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Chapter 7: Anesthesia

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A 40-year-old male status post kidney transplant 2 years ago with history of diabetes mellitus and hypertension presents to an ambulatory surgery center for debridement of an atrioventricular (AV) fistula that was used in the past for dialysis. Despite tight glycemic control, the patient has diabetic retinopathy and neuropathy. His preoperative blood pressure is 172/95 mmHg. His renal function is normal, and he no longer requires hemodialysis. What is this patient’s American Society of Anesthesiologists (ASA) physical status?

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(A) Class 1

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(B) Class 2

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(C) Class 2E

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(D) Class 3

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(E) Class 4

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(D) The American Society of Anesthesiologists (ASA) classification was developed in an effort to ensure that adequate comparisons between patient populations can be made between institutions for morbidity and mortality statistics. Notice the ASA classification is independent of the surgical procedure. Accordingly, it does not imply preoperative risk. Table 7-1 describes the different ASA classes.

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Table 7-1 Summary of ASA Physical Classes
Class Definition
1 Normal healthy patient
2 Patient with mild systemic disease (no functional limitations)
3 Patient with severe systemic disease (some functional limitations)
4 Patient with severe systemic disease that is a constant threat to life (functionality incapacitated)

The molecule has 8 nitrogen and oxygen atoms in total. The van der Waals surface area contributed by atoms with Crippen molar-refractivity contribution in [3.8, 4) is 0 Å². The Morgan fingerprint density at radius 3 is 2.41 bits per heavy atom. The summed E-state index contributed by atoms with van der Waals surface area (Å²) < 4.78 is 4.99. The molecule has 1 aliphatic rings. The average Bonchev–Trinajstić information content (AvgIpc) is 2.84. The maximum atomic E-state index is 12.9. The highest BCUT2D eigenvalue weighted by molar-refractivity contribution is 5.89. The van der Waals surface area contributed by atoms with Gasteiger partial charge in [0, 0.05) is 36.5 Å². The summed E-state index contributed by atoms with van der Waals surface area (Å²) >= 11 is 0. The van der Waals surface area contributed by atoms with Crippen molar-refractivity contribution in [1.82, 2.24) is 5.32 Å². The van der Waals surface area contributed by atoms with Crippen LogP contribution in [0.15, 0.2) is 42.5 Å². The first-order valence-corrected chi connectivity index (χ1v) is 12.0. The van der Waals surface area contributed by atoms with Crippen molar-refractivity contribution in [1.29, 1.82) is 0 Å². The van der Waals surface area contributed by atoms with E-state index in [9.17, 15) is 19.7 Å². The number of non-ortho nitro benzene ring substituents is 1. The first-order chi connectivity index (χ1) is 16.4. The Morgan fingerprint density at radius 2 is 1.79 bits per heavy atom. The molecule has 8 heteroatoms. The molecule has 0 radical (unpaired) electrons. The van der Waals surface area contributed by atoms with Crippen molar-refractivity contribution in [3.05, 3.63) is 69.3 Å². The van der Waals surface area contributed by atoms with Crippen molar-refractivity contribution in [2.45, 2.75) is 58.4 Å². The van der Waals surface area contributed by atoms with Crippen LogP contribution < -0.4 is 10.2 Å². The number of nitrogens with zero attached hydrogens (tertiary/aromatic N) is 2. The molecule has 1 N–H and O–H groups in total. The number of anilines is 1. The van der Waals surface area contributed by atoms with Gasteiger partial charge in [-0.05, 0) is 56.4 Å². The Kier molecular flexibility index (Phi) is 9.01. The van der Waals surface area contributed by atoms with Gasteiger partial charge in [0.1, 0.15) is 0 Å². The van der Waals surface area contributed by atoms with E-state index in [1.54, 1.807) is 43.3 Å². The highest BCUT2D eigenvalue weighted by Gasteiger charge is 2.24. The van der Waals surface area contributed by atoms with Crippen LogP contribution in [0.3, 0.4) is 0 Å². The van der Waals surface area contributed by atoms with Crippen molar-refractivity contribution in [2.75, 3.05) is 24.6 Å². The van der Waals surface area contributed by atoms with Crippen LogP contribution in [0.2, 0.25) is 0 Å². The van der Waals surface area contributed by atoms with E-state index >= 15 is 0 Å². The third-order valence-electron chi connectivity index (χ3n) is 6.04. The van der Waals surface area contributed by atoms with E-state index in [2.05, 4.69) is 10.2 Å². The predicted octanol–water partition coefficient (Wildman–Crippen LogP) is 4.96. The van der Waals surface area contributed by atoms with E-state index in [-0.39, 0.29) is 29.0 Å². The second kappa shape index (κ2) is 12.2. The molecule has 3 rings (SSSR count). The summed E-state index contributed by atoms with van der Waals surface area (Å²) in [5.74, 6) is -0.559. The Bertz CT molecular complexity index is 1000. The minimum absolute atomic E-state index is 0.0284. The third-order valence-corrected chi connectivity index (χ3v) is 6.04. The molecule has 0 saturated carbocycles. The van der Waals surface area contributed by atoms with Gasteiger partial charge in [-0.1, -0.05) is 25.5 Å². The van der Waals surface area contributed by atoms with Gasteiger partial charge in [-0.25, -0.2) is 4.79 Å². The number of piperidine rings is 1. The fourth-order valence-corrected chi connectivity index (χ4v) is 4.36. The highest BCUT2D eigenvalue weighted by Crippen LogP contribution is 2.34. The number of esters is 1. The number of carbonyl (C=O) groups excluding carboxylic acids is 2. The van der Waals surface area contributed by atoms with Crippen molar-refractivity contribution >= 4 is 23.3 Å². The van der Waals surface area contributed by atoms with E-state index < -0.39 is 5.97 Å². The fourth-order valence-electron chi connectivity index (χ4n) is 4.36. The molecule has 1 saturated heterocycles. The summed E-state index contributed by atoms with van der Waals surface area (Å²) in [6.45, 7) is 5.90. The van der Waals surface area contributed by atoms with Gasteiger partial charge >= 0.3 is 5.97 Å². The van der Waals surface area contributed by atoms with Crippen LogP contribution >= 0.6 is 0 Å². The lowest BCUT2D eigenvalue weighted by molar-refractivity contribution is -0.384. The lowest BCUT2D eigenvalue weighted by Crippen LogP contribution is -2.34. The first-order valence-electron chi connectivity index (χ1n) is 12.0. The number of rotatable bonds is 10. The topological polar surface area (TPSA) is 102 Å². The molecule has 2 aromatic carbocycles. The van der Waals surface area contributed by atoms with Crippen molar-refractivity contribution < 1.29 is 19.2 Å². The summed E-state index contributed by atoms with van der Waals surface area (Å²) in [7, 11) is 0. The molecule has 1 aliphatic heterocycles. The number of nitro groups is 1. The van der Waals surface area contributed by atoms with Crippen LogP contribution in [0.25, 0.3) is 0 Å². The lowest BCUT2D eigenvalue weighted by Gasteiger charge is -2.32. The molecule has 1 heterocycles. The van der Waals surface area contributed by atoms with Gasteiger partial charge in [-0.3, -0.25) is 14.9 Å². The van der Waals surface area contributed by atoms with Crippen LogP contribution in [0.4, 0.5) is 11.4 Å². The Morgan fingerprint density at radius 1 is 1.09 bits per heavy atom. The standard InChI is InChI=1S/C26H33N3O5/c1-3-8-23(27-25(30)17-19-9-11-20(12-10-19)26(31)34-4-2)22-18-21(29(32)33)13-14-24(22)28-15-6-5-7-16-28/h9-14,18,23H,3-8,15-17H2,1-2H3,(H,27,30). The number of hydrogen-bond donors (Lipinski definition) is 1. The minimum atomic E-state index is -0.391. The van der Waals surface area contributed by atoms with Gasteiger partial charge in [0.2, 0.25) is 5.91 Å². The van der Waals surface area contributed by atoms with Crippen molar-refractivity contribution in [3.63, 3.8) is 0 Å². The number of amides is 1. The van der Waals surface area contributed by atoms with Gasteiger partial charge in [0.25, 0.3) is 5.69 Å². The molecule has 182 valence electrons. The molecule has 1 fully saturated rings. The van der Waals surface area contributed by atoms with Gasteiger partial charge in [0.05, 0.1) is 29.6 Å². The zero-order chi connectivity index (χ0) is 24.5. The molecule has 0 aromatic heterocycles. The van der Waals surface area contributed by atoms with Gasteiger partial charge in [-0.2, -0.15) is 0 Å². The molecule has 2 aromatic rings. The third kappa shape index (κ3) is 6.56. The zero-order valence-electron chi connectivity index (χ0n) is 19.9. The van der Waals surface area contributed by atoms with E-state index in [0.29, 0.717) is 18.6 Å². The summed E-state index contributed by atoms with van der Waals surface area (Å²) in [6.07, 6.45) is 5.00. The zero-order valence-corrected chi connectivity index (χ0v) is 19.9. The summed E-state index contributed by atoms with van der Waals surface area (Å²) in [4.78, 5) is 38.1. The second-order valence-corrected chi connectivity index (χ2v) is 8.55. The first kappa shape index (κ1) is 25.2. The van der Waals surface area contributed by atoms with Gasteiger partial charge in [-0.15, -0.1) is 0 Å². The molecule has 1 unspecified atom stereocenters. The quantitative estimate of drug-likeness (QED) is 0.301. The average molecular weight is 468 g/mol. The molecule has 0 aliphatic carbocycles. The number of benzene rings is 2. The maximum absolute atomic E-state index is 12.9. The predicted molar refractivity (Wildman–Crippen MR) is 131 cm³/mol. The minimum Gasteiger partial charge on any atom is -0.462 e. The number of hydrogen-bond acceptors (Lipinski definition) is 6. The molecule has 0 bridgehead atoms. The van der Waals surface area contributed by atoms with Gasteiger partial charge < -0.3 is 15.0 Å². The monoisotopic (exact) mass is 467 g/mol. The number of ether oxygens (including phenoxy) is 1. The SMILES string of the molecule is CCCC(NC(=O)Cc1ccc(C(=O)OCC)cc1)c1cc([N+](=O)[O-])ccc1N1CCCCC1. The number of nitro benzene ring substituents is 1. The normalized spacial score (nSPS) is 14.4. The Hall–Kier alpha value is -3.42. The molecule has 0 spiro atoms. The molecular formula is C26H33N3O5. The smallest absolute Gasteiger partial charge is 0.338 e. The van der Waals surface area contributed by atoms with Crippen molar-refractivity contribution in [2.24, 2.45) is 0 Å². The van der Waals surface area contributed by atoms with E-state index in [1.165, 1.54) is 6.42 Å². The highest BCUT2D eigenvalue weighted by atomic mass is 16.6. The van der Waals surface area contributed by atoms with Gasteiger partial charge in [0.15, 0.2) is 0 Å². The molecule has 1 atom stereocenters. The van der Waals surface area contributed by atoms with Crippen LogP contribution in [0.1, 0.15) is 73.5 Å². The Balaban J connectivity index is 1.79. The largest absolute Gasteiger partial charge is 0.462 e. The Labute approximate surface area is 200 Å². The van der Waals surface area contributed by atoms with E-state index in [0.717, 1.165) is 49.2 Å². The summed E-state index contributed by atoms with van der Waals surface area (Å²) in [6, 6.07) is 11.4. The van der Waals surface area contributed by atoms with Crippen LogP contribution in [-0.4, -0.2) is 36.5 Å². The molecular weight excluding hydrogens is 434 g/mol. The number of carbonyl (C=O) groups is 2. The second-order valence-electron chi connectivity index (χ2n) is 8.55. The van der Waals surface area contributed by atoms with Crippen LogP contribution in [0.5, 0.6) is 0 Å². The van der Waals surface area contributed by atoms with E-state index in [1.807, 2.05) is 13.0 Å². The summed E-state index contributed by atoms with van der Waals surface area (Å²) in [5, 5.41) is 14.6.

5 Moribund patient who is not expected to survive without the operation
6 Brain-dead patient whose organs are being removed for donor purposes
E If the procedure is an emergency, the physical status is followed by “E” (e.g., “2E”)

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The patient in Question 1 is considered ASA class 3 because his diabetes is causing functional limitations (vision and nervous system), and his hypertension is not controlled.

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BIBLIOGRAPHY

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Butterworth JF IV, Mackey DC, Wasnick JD. Preoperative assessment, premedication, and perioperative documentation. In: Butterworth JF IV, Mackey DC, Wasnick JD (eds.), Morgan & Mikhail’s Clinical Anesthesiology, 5th ed. New York, NY: McGraw-Hill; 2013:Chapter 18.

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Butterworth JF IV, Mackey DC, Wasnick JD (eds.). Morgan & Mikhail’s Clinical Anesthesiology, 5th ed. New York, NY: McGraw-Hill; 2013:297.

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The patient in Question 1 is brought to the operating suite and preoxygenated. General anesthesia is induced with fentanyl, propofol, and rocuronium. The anesthesiologist makes an initial attempt at laryngoscopy but is unsuccessful. The patient is repositioned, and a different type of laryngoscope blade is used without success. The patient is unable to be mask ventilated. Oxygen saturation is 96%. What is the best approach at this juncture according to the emergency airway algorithm?

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(A) Attempt to reverse the rocuronium ...

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